The Medley Is the Message

Roland Barthes died in a street accident in Paris in 1980, at the age of sixty-four. The books named above collect, in English translation, articles and reviews written between 1961 and 1980—work produced, that is, during the second half of Barthes’s publishing life (his first essay, on the Journal of André Gide, was published in 1942). These two collections can perhaps provide the pre-text (as Barthes would have said) for a posthumous consideration of this remarkable man, a writer at home neither as a novelist (though he aspired to fiction) nor as a university professor (though he taught university students) nor as an intellectual (though that is the title by which he was known).

Those of us who have felt sympathetic to Barthes over the years have on occasion received a portion of the ridicule directed toward him. “How can you like that silly homosexual?” I was asked by an eminent literary critic in tones of impatience and revulsion, when I ventured to praise Barthes’s hymn to reading, The Pleasure of the Text (1973). The remark manifested, besides homophobia, a suspicion that Barthes was “not serious.” Barthes knew that les gens sérieux excluded him from the inner circle of their company, perhaps for the same reason that they excluded his beloved Michelet, the historian (about whom he had written a short book in 1954):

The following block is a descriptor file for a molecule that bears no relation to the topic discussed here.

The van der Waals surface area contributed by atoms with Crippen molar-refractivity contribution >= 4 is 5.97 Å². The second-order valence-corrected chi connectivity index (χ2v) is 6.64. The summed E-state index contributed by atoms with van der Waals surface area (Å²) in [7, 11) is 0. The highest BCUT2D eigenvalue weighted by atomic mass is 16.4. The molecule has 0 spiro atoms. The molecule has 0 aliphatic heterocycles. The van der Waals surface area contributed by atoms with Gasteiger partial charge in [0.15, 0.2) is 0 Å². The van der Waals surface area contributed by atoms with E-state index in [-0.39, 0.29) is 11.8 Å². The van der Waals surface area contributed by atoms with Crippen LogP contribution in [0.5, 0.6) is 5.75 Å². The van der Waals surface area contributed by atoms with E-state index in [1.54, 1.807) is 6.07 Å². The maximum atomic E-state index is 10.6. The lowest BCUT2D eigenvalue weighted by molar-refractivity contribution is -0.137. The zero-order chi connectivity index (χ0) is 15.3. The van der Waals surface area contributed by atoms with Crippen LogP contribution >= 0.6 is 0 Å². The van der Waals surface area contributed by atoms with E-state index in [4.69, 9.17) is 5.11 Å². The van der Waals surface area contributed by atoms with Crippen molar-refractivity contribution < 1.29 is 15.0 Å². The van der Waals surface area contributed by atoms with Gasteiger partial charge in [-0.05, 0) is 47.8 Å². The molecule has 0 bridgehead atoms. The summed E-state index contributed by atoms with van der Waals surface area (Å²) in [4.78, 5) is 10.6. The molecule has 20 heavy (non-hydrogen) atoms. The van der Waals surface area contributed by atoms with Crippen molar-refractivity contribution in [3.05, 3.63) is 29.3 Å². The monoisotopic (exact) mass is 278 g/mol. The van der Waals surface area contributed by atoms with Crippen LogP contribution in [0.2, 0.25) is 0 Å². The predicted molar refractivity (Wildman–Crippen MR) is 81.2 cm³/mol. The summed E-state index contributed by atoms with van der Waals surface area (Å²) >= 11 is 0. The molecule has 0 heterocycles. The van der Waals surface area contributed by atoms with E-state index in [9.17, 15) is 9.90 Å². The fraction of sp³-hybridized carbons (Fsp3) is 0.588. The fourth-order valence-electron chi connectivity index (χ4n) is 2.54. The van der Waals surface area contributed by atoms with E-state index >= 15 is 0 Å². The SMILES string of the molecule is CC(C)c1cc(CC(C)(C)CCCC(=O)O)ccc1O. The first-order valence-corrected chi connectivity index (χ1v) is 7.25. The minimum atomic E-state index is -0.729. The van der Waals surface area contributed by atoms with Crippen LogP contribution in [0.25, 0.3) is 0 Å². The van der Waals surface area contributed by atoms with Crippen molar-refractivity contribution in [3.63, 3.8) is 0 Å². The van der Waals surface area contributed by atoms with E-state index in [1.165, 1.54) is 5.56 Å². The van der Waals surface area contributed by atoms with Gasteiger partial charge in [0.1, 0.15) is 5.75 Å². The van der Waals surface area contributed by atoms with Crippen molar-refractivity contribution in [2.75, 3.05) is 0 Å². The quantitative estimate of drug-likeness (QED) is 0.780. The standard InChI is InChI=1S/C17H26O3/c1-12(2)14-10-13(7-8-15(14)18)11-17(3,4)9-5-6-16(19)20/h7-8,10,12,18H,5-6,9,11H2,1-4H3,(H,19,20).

Our languages are coded, we must not forget: society is forbidden, by a thousand means, to mingle them, to transgress their separation and their hierarchy; the discourse of History, that of moral ideology (or that of philosophy) are to be kept pure of desire: by not reading Michelet, it is his desire we censure. Thus, because he blurs the discriminatory law of “genres,” Michelet fails first of all to be given his place: serious people—conformists—exclude him from their reading.

As usual, Barthes’s language here has oblique sexual and class references; generic miscegenation, linguistic morganatic marriages, are feared by the gens sérieux, whose defenses are those of their race, class, and religion. Any wall breached threatens the breaching of all. And yet it is not only the mingling of codes in Michelet that Barthes claims as his own; it is also the opulence of Michelet’s sensual language, always ready to “indulge itself” (as the detractors would say). Barthes quotes Michelet on insects, a “purple passage” almost unthinkable in a present-day historian; the insects are

charming creatures, bizarre creatures, admirable monsters, with wings of fire, encased in emerald, dressed in enamel of a hundred varieties, armed with strange devices, as brilliant as they are threatening, some in burnished steel frosted with gold, others with silky tassels, lined with black velvet; some with delicate pincers of russet silk against a deep mahogany ground; this one in garnet velvet dotted with gold; then certain rare metallic blues, heightened with velvety spots; elsewhere metallic stripes, alternating with matte velvet.

Yes, in Michelet the signifier is sumptuous,” Barthes concludes, praising that excess in expression visible …

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